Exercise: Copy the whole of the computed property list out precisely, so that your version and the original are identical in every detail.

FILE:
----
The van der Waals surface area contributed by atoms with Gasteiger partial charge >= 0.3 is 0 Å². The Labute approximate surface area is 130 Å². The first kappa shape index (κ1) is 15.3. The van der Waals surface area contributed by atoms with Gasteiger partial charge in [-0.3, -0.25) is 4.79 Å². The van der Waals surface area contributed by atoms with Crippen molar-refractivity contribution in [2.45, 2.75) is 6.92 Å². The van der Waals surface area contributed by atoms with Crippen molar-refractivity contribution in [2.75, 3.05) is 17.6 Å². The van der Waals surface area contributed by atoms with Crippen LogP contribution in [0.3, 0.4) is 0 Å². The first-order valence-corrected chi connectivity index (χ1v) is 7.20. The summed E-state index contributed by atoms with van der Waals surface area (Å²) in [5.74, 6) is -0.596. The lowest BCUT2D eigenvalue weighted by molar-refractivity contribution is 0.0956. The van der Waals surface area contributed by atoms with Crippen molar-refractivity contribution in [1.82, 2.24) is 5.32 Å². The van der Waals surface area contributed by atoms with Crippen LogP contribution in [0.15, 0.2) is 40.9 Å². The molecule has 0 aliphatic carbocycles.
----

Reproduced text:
The van der Waals surface area contributed by atoms with Gasteiger partial charge >= 0.3 is 0 Å². The Labute approximate surface area is 130 Å². The first kappa shape index (κ1) is 15.3. The van der Waals surface area contributed by atoms with Gasteiger partial charge in [-0.3, -0.25) is 4.79 Å². The van der Waals surface area contributed by atoms with Crippen molar-refractivity contribution in [2.45, 2.75) is 6.92 Å². The van der Waals surface area contributed by atoms with Crippen molar-refractivity contribution in [2.75, 3.05) is 17.6 Å². The van der Waals surface area contributed by atoms with Crippen LogP contribution in [0.3, 0.4) is 0 Å². The first-order valence-corrected chi connectivity index (χ1v) is 7.20. The summed E-state index contributed by atoms with van der Waals surface area (Å²) in [5.74, 6) is -0.596. The lowest BCUT2D eigenvalue weighted by molar-refractivity contribution is 0.0956. The van der Waals surface area contributed by atoms with Crippen molar-refractivity contribution in [1.82, 2.24) is 5.32 Å². The van der Waals surface area contributed by atoms with Crippen LogP contribution in [0.15, 0.2) is 40.9 Å². The molecule has 0 aliphatic carbocycles.